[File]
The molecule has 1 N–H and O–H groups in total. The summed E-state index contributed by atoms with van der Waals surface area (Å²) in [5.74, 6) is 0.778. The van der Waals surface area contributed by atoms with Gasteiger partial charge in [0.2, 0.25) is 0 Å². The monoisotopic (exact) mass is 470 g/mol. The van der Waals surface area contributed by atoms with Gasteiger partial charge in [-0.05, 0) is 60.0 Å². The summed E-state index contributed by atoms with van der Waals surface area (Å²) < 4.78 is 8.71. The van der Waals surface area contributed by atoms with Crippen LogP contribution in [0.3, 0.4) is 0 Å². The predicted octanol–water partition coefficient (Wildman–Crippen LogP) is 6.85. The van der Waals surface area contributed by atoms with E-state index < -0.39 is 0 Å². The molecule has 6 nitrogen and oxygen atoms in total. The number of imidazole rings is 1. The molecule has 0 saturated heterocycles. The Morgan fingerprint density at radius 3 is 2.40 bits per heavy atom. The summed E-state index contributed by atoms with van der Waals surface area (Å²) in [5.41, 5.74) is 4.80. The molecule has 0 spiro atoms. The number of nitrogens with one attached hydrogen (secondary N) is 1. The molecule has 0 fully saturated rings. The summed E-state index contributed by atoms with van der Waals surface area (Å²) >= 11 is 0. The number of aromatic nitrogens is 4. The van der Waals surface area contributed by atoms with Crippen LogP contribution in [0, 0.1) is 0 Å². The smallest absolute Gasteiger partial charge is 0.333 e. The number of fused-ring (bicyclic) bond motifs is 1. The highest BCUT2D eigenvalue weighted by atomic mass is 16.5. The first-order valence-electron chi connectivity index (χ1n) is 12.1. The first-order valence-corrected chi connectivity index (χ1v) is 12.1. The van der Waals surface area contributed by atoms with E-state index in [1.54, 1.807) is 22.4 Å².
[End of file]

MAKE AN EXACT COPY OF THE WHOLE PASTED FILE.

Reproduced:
The molecule has 1 N–H and O–H groups in total. The summed E-state index contributed by atoms with van der Waals surface area (Å²) in [5.74, 6) is 0.778. The van der Waals surface area contributed by atoms with Gasteiger partial charge in [0.2, 0.25) is 0 Å². The monoisotopic (exact) mass is 470 g/mol. The van der Waals surface area contributed by atoms with Gasteiger partial charge in [-0.05, 0) is 60.0 Å². The summed E-state index contributed by atoms with van der Waals surface area (Å²) < 4.78 is 8.71. The van der Waals surface area contributed by atoms with Crippen LogP contribution in [0.3, 0.4) is 0 Å². The predicted octanol–water partition coefficient (Wildman–Crippen LogP) is 6.85. The van der Waals surface area contributed by atoms with E-state index < -0.39 is 0 Å². The molecule has 6 nitrogen and oxygen atoms in total. The number of imidazole rings is 1. The molecule has 0 saturated heterocycles. The Morgan fingerprint density at radius 3 is 2.40 bits per heavy atom. The summed E-state index contributed by atoms with van der Waals surface area (Å²) in [5.41, 5.74) is 4.80. The molecule has 0 spiro atoms. The number of nitrogens with one attached hydrogen (secondary N) is 1. The molecule has 0 fully saturated rings. The summed E-state index contributed by atoms with van der Waals surface area (Å²) >= 11 is 0. The number of aromatic nitrogens is 4. The van der Waals surface area contributed by atoms with Crippen LogP contribution in [0, 0.1) is 0 Å². The smallest absolute Gasteiger partial charge is 0.333 e. The number of fused-ring (bicyclic) bond motifs is 1. The highest BCUT2D eigenvalue weighted by atomic mass is 16.5. The first-order valence-electron chi connectivity index (χ1n) is 12.1. The first-order valence-corrected chi connectivity index (χ1v) is 12.1. The van der Waals surface area contributed by atoms with E-state index in [1.54, 1.807) is 22.4 Å².